Harvard’s Nieman Watchdog Web site recently featured a very good piece by John Hanrahan, a former reporter at The Washington Post, about press coverage of the Occupy Wall Street demonstrations.
“There has been an outpouring of well-informed criticism of the mainstream news media’s initial coverage and non-coverage of the Wall Street protests,” Mr. Hanrahan wrote.
Coverage was initially dismissive and minimal — and mea culpa, I wasn’t paying attention myself. But it’s becoming clear that there’s something important happening: finally, after three years in which the Very Serious People refused to hold the financial industry accountable, there’s a real grass-roots uprising against the Masters of the Universe.
There will, of course, be the usual attempts to dismiss the whole thing based on trivialities: Look at the oddly dressed people acting out!
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So? Is it better when exquisitely tailored bankers whose gambles brought the world economy to its knees — and who were bailed out by taxpayers — whine that President Obama is saying slightly mean things about them?
Or: Why don’t they try to work within the system?
Well, how’s that been going for those who did indeed try? When palace intrigue undermined the likes of Elizabeth Warren — the financial reformer and now a Senate candidate — even within President Obama’s administration, and Republicans have thrown their full backing behind the malefactors of great wealth, why shouldn’t protesters go outside the usual channels?
Finally, why not defer to people who know what needs to be done? Regular readers know the answer: the Very Serious People have been consistently, awesomely wrong, both before the financial crisis and after.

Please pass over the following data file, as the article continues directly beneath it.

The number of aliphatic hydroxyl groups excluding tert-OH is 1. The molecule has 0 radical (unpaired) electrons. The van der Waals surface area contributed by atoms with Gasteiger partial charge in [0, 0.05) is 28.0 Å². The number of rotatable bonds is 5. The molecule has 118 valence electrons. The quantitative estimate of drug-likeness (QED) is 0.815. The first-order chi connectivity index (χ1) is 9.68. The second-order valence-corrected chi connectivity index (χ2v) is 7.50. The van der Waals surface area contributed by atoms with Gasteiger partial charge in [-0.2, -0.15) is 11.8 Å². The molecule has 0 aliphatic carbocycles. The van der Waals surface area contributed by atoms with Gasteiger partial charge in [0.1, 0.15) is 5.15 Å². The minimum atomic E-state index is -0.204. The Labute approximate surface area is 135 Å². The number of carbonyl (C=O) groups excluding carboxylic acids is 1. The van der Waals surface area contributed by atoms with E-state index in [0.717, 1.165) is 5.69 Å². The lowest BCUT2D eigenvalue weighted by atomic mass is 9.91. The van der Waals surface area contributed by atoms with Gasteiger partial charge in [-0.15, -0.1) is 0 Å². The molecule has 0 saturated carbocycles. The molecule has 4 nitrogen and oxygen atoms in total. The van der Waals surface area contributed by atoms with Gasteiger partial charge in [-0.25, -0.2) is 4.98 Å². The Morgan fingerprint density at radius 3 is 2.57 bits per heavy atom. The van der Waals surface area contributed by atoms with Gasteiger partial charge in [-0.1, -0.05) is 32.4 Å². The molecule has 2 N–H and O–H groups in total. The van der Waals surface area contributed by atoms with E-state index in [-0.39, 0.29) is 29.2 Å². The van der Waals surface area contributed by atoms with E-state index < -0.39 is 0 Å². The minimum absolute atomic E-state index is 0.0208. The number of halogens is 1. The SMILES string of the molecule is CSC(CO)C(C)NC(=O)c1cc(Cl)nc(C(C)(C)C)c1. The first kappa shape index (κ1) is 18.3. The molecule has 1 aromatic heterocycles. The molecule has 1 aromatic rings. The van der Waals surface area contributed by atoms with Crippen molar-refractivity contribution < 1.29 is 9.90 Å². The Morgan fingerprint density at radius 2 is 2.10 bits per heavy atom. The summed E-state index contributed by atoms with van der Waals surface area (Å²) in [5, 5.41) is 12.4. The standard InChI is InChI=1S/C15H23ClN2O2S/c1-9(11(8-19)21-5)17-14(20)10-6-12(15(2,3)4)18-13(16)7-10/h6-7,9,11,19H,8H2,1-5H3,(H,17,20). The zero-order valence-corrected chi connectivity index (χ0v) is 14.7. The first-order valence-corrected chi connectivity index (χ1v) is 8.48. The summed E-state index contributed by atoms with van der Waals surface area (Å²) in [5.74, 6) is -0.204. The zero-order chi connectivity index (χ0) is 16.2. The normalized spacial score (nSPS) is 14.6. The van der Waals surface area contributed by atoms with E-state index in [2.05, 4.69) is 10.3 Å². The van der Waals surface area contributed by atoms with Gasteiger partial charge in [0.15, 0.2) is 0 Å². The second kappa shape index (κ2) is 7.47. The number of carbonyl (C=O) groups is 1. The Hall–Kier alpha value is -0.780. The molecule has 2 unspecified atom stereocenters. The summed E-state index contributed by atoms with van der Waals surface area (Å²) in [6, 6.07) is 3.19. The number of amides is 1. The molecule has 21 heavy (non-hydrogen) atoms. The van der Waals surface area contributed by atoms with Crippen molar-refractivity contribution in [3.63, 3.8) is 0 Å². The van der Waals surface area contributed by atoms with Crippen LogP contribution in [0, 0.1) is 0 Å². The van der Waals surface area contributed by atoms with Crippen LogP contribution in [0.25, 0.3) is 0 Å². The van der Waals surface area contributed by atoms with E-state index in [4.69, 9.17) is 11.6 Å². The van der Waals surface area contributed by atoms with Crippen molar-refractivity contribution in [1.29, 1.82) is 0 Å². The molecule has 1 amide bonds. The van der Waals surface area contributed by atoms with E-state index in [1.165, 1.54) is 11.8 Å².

Nothing in the recent record of policy suggests that the wise men of finance deserve any credence at all.
So, good for the protesters. And if the Obama people have any sense of self-preservation, they’ll try to mend fences with the people they have disappointed so badly.
Why I’m Not in Zuccotti Park
Some readers have been asking me to go make a speech at one of the Occupy Wall Street demonstrations. If you think about it, however, you’ll see why I can’t.
I’ve been granted the enormous privilege of expounding my own views twice a week in the world’s greatest newspaper. I try to make the best use of that privilege, doing all I can to get the truth across and also advocating for what I believe to be the right policies. There are, however, some restrictions that come with the privilege; one of them is not crossing the line between advocate and activist. And there are good reasons for drawing that line.
Just in case you were wondering.
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Paul Krugman joined The New York Times in 1999 as a columnist on the Op-Ed page and continues as a professor of economics and international affairs at Princeton University. He was awarded the Nobel in economic science in 2008.
Mr Krugman is the author or editor of 20 books and more than 200 papers in professional journals and edited volumes, including "The Return of Depression Economics" (2008) and "The Conscience of a Liberal" (2007). Copyright 2011 The New York Times.